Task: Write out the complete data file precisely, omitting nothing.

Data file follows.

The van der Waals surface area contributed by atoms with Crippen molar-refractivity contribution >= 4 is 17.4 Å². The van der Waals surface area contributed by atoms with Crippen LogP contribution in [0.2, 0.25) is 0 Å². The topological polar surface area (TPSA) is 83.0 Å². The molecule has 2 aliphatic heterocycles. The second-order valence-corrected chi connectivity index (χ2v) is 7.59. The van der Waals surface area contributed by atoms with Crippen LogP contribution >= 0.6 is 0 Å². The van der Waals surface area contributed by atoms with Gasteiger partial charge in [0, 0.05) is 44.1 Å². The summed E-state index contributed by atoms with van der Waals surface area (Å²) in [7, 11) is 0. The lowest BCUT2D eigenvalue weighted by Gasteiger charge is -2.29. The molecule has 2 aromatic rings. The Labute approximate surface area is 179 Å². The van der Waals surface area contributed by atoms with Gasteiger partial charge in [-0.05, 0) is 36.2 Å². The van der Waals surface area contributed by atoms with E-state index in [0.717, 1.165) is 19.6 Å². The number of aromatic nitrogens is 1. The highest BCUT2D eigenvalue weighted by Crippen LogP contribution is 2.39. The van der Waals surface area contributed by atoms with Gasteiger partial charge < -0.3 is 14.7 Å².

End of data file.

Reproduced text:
The van der Waals surface area contributed by atoms with Crippen molar-refractivity contribution >= 4 is 17.4 Å². The van der Waals surface area contributed by atoms with Crippen LogP contribution in [0.2, 0.25) is 0 Å². The topological polar surface area (TPSA) is 83.0 Å². The molecule has 2 aliphatic heterocycles. The second-order valence-corrected chi connectivity index (χ2v) is 7.59. The van der Waals surface area contributed by atoms with Crippen LogP contribution >= 0.6 is 0 Å². The van der Waals surface area contributed by atoms with Gasteiger partial charge in [0, 0.05) is 44.1 Å². The summed E-state index contributed by atoms with van der Waals surface area (Å²) in [7, 11) is 0. The lowest BCUT2D eigenvalue weighted by Gasteiger charge is -2.29. The molecule has 2 aromatic rings. The Labute approximate surface area is 179 Å². The van der Waals surface area contributed by atoms with Gasteiger partial charge in [-0.05, 0) is 36.2 Å². The van der Waals surface area contributed by atoms with E-state index in [0.717, 1.165) is 19.6 Å². The number of aromatic nitrogens is 1. The highest BCUT2D eigenvalue weighted by Crippen LogP contribution is 2.39. The van der Waals surface area contributed by atoms with Gasteiger partial charge < -0.3 is 14.7 Å².